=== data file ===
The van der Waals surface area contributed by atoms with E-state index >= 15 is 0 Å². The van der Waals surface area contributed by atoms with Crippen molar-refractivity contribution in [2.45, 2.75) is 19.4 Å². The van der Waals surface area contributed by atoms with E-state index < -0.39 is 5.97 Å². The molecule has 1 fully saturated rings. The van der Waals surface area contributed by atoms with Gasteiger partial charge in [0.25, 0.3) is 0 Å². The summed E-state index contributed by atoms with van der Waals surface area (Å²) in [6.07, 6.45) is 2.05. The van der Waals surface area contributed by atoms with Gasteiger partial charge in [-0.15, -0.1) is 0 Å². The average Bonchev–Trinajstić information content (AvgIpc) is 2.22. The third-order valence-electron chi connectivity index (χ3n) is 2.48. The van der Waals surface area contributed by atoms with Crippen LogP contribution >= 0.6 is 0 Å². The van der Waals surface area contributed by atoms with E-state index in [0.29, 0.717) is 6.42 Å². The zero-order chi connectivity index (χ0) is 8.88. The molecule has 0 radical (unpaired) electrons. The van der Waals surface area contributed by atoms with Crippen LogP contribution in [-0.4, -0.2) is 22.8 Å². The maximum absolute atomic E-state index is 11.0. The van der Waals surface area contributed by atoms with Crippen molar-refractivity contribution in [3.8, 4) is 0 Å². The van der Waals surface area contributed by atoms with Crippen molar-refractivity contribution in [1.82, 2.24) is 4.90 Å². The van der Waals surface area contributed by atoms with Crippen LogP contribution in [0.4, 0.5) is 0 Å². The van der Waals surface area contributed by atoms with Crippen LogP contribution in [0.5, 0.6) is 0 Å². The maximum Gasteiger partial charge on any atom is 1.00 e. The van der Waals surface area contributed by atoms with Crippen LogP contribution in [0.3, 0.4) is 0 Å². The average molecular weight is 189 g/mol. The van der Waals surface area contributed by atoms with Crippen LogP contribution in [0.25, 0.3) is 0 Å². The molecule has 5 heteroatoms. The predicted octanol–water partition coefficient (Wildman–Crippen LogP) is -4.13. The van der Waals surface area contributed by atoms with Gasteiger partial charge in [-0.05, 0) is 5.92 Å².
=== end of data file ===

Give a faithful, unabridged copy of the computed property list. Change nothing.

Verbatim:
The van der Waals surface area contributed by atoms with E-state index >= 15 is 0 Å². The van der Waals surface area contributed by atoms with Crippen molar-refractivity contribution in [2.45, 2.75) is 19.4 Å². The van der Waals surface area contributed by atoms with E-state index < -0.39 is 5.97 Å². The molecule has 1 fully saturated rings. The van der Waals surface area contributed by atoms with Gasteiger partial charge in [0.25, 0.3) is 0 Å². The summed E-state index contributed by atoms with van der Waals surface area (Å²) in [6.07, 6.45) is 2.05. The van der Waals surface area contributed by atoms with Gasteiger partial charge in [-0.15, -0.1) is 0 Å². The average Bonchev–Trinajstić information content (AvgIpc) is 2.22. The third-order valence-electron chi connectivity index (χ3n) is 2.48. The van der Waals surface area contributed by atoms with Crippen LogP contribution >= 0.6 is 0 Å². The van der Waals surface area contributed by atoms with E-state index in [0.29, 0.717) is 6.42 Å². The zero-order chi connectivity index (χ0) is 8.88. The molecule has 0 radical (unpaired) electrons. The van der Waals surface area contributed by atoms with Crippen LogP contribution in [-0.4, -0.2) is 22.8 Å². The maximum absolute atomic E-state index is 11.0. The van der Waals surface area contributed by atoms with Crippen molar-refractivity contribution in [3.8, 4) is 0 Å². The van der Waals surface area contributed by atoms with Crippen molar-refractivity contribution in [1.82, 2.24) is 4.90 Å². The van der Waals surface area contributed by atoms with Crippen LogP contribution in [0.4, 0.5) is 0 Å². The van der Waals surface area contributed by atoms with Crippen LogP contribution in [0.5, 0.6) is 0 Å². The maximum Gasteiger partial charge on any atom is 1.00 e. The van der Waals surface area contributed by atoms with Crippen LogP contribution in [0.3, 0.4) is 0 Å². The average molecular weight is 189 g/mol. The van der Waals surface area contributed by atoms with Crippen LogP contribution in [0.25, 0.3) is 0 Å². The molecule has 5 heteroatoms. The predicted octanol–water partition coefficient (Wildman–Crippen LogP) is -4.13. The van der Waals surface area contributed by atoms with Gasteiger partial charge in [-0.05, 0) is 5.92 Å².